Nearly all of the dismissed prosecutors had positive job reviews, but many had run into political trouble with Washington over immigration, capital punishment or other issues, according to prosecutors and others. At least four also were presiding over high-profile public corruption investigations when they were dismissed.

I actually think that the precise reason for the firings makes a big difference. It’s at least defensible for the administration to fire attorneys because they won’t seek the death penalty, for example. I disagree with the substantive priorities of the Bush administration, but they are entitled to hire people who will, within the law, follow them. If competent U.S. Attorneys are being fired for investigating corrupt Republicans, on the other hand, that’s appalling.

Judicial Activism: The Real Definition!

[ 0 ] February 24, 2007 |

The Conservapedia (via everybody and their cat) is indeed pure gold, and many people have picked out their favorite bits. (I’m particularly partial to “[Nineteen-Eighty-Four] is a utopian book because it talks about a place where everyone is watched over by Big Brother.”) I like the entry on “judicial activism“:

There are two major types of judicial activism practiced in the United States’ court system:

1. Liberal judges striking down laws that uphold core conservative American values
2. Liberal judges refusing to strike down laws that subvert core conservative American values

The most famous example of this is Roe v. Wade. Other examples include Brown v Board of Education[1] and Loving v Virginia[2] which stripped state control over education and marriage, respectively, putting it in the hands of the federal government.

Indeed. I only wish someone would add the Rehnquist quote about “strict constructionism,” (perhaps with a discussion of whether overturning Roe or Loving would produce more sweet, sweet freedom), and that the entry had an initial definition of “judgifying we don’t like.

…as a commenter points out, make sure to check out Patrick and his commenters as well.

Freedom Is Forced Pregnancy

[ 1 ] February 24, 2007 |

Finally the New York Times adds a strong (self-described) feminist voice to its op-ed pages:

Similarly, Giuliani respects the distinctive work of judges and the separate role of the state legislatures. If Roe were overruled, those legislatures would decide how to regulate abortion. And decentralized legislation really is fairly called “part of our freedom” because the Constitution’s framers saw the balance of power between the national government and the states as a safeguard against tyranny.

Ah, yes, nothing would enhance our freedom like the ability of state legislatures to violate people’s fundamental rights–just ask George Wallace! Anyway, there are some obvious problems here:

  • The Madisionian “double security” argument is at least plausible if you’re defending a narrower construction of federal legislative powers, but when (as with abortion) it’s a question of individual rights versus state power, to claim that expanding the power of the state–in this case, to force women (not in Ann Althouse’s economic bracket, so who cares?) to carry pregnancies to term–enhances freedom is Orwellian. Perhaps the increase in state power is desirable, but it’s absurd to claim that it’s a net increase in freedom for American women.
  • But, of course, the argument is even worse because the idea that overturning Roe would return the issue to the states is transparent nonsense. If Althouse gets her wish and Giuliani (or any other Republican) is able to appoint enough justices to completely gut or overrule Roe, abortion will be a federal as well as a state issue, and Congress can and will pass abortion regulations (indeed, this term Althouse’s beloved Justice Alito is almost certainly going to vote to uphold a particularly irrational federal abortion law.)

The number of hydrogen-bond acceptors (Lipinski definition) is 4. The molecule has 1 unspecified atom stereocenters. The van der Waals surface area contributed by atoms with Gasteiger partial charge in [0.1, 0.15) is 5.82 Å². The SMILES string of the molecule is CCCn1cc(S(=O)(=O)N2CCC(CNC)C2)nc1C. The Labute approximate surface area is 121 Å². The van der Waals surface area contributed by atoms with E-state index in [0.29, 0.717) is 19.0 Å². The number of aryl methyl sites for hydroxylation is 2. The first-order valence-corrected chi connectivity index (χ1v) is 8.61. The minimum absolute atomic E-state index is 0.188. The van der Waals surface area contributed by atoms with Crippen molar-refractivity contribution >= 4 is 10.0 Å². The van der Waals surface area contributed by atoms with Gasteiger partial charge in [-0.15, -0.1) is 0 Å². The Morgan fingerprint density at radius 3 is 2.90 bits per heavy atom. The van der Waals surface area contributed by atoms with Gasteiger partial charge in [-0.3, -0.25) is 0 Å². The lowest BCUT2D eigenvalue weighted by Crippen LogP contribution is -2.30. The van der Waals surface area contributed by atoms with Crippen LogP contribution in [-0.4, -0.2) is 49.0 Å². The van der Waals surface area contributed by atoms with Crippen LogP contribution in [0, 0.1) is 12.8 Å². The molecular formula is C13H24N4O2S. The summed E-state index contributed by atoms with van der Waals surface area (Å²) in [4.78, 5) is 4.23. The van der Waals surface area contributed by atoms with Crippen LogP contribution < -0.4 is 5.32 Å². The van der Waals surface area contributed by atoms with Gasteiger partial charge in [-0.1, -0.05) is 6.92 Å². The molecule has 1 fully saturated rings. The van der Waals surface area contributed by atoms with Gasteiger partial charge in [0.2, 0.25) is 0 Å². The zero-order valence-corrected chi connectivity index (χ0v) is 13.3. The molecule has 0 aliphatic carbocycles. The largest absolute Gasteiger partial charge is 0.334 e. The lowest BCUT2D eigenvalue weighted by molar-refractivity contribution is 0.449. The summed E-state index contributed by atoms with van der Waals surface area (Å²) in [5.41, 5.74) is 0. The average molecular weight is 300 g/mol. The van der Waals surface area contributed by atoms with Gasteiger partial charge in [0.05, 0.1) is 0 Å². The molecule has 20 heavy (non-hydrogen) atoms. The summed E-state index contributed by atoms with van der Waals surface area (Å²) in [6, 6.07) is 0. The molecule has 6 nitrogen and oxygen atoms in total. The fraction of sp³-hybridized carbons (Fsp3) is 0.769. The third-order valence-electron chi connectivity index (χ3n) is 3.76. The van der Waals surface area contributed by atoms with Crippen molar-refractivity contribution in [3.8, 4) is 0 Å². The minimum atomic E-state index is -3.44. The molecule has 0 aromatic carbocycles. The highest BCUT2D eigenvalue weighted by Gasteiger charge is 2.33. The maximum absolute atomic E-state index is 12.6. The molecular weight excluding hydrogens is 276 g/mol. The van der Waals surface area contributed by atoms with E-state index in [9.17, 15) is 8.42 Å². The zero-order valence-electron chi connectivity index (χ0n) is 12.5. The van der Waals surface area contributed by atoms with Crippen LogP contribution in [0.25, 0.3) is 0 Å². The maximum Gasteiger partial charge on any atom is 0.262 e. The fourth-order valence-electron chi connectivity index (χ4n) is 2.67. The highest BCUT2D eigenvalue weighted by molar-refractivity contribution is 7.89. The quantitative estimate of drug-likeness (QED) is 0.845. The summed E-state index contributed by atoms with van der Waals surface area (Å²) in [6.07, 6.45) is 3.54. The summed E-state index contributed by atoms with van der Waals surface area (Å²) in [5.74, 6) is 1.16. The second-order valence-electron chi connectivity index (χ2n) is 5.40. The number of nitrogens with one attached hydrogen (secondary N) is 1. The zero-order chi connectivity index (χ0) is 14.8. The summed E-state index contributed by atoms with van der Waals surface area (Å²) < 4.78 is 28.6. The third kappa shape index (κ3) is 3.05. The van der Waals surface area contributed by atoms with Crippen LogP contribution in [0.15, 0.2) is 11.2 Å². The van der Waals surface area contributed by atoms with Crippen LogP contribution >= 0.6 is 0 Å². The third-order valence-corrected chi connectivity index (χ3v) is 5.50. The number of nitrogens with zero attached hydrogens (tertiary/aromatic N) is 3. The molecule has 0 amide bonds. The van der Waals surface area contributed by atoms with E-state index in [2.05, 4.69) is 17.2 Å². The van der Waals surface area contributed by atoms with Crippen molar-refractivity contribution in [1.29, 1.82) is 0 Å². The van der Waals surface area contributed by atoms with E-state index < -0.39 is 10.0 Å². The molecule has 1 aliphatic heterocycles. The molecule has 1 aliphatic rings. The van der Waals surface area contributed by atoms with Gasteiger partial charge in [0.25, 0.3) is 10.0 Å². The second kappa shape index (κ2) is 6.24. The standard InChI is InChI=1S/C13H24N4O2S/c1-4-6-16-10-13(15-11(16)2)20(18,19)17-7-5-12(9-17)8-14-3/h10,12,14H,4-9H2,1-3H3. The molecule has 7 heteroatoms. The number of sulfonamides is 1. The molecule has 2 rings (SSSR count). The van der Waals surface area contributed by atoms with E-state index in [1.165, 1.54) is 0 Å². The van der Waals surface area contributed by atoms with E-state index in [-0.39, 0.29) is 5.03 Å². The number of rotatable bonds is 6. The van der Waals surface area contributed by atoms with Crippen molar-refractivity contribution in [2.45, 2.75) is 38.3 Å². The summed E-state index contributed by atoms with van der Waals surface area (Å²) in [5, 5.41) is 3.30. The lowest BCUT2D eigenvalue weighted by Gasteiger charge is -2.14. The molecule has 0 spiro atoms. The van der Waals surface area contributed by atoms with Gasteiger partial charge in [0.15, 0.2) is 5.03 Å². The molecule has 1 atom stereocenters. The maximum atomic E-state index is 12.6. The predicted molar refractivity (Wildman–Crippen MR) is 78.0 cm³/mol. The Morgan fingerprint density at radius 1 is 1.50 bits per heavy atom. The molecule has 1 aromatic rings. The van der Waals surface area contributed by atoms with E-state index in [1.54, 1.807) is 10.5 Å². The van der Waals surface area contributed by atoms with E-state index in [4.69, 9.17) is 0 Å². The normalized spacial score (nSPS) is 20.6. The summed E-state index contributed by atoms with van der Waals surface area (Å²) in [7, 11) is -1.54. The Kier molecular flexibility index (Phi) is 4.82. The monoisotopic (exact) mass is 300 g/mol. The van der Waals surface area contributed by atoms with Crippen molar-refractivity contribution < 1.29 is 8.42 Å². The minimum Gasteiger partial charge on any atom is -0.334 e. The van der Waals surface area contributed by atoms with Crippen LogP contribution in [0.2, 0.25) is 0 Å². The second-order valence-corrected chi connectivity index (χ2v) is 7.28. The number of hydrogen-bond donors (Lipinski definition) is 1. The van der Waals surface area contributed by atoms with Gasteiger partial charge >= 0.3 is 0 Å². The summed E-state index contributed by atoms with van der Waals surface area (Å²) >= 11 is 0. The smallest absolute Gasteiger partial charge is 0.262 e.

• And most farcical of all is Althouse’s claim that Giuliani’s pledge to appoint judges that are (to use a term that is essentially meaningless in the context of constitutional interpretation) “strict constructionists” is a signal that he won’t “populate the judiciary with politicos.” As William Rehnquist said in an admirable moment of candor, “A judge who is a “strict constructionist” in constitutional matters will generally not be favorably inclined toward claims of either criminal defendants or civil rights plaintiffs—the latter two groups having been the principal beneficiaries of the Supreme Court’s “broad constructionist” reading of the Constitution.” Anybody who thinks that Republican presidents that appoint alleged “strict constructionists” aren’t seeking some particular political outcomes would lend their credit cards and house keys to someone they just met through a Craig’s List personal.

Why oh why can’t we have better guest columnists?

…oh, and one more thing to add. In light of Althouse’s alleged commitment to the Sacred Principles of Federalism and purported opposition to “politicos” on the Supreme Court, you may wonder what she thinks about Bush v. Gore, in which 1)a ludicrously insubstantial federal constitutional question was used to override a state court interpretation of state law, 2)the Court not only declared that the ad hoc federal principle was inapplicable in future cases but failed to apply it logically in the case itself, and 3)all of this had the result of putting the favored candidate of the Court’s bare majority in the White House. Needless to say, she supports it.

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Abortion, Choice, and Communitarianism

[ 0 ] February 23, 2007 |

Russell Arben Fox has a thoughtful post, expressing his ambivalences about abortion, which you should read. Obviously, much of my disagreement is on well-trodden ground: I don’t think that a woman’s reproductive freedom can be legitimately abridged to further a vague sense that traditional (and generally patriarchal) sexual morality is preferable, I’m happy to be candid that an increase in sexual freedom is a feature not a bug, etc. As even casual readers will know, I also think it couldn’t be more wrong to claim that reproductive freedom is about rights for the middle class. The affluent will always have access to contraception and safe abortions, under any legal regime (including when abortion is formally illegal in most circumstances.) It’s the centrists on abortion, not pro-choice “extremists,” who abstract abortion discourse from social inequities. Whether the decision was framed as a “negative” right or not, Roe matters far more to poor women than the middle class. Things brings us to what I think the the fundamental error in Russell’s analysis: